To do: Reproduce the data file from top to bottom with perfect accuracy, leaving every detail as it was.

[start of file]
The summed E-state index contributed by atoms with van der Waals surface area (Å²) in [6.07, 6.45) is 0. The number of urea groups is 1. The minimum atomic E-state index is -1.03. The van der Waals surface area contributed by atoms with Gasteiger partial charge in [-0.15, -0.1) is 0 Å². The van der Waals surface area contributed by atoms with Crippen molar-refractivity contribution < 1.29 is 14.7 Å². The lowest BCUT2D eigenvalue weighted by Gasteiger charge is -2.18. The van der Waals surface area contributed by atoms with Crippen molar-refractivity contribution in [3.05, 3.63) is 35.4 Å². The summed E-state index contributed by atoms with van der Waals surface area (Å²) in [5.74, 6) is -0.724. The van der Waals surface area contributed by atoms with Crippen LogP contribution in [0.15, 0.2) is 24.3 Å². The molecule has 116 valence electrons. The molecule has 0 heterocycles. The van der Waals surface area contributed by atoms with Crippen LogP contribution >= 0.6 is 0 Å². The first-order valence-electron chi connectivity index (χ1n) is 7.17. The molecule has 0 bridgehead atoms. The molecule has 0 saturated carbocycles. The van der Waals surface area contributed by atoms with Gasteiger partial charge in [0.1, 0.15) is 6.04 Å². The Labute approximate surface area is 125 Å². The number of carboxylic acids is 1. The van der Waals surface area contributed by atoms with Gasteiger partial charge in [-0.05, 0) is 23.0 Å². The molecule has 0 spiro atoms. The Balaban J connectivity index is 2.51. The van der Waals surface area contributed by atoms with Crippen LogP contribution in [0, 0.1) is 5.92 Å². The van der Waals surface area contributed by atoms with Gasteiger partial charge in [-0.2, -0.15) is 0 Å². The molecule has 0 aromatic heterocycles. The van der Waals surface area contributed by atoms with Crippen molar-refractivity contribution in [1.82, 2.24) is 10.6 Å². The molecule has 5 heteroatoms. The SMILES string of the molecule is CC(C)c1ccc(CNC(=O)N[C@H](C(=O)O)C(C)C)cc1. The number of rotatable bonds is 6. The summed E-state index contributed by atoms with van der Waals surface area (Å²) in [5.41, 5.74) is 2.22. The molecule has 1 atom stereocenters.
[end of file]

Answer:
The summed E-state index contributed by atoms with van der Waals surface area (Å²) in [6.07, 6.45) is 0. The number of urea groups is 1. The minimum atomic E-state index is -1.03. The van der Waals surface area contributed by atoms with Gasteiger partial charge in [-0.15, -0.1) is 0 Å². The van der Waals surface area contributed by atoms with Crippen molar-refractivity contribution < 1.29 is 14.7 Å². The lowest BCUT2D eigenvalue weighted by Gasteiger charge is -2.18. The van der Waals surface area contributed by atoms with Crippen molar-refractivity contribution in [3.05, 3.63) is 35.4 Å². The summed E-state index contributed by atoms with van der Waals surface area (Å²) in [5.74, 6) is -0.724. The van der Waals surface area contributed by atoms with Crippen LogP contribution in [0.15, 0.2) is 24.3 Å². The molecule has 116 valence electrons. The molecule has 0 heterocycles. The van der Waals surface area contributed by atoms with Crippen LogP contribution >= 0.6 is 0 Å². The first-order valence-electron chi connectivity index (χ1n) is 7.17. The molecule has 0 bridgehead atoms. The molecule has 0 saturated carbocycles. The van der Waals surface area contributed by atoms with Gasteiger partial charge in [0.1, 0.15) is 6.04 Å². The Labute approximate surface area is 125 Å². The number of carboxylic acids is 1. The van der Waals surface area contributed by atoms with Gasteiger partial charge in [-0.05, 0) is 23.0 Å². The molecule has 0 spiro atoms. The Balaban J connectivity index is 2.51. The van der Waals surface area contributed by atoms with Crippen LogP contribution in [0, 0.1) is 5.92 Å². The van der Waals surface area contributed by atoms with Gasteiger partial charge in [-0.2, -0.15) is 0 Å². The molecule has 0 aromatic heterocycles. The van der Waals surface area contributed by atoms with Crippen molar-refractivity contribution in [1.82, 2.24) is 10.6 Å². The molecule has 5 heteroatoms. The SMILES string of the molecule is CC(C)c1ccc(CNC(=O)N[C@H](C(=O)O)C(C)C)cc1. The number of rotatable bonds is 6. The summed E-state index contributed by atoms with van der Waals surface area (Å²) in [5.41, 5.74) is 2.22. The molecule has 1 atom stereocenters.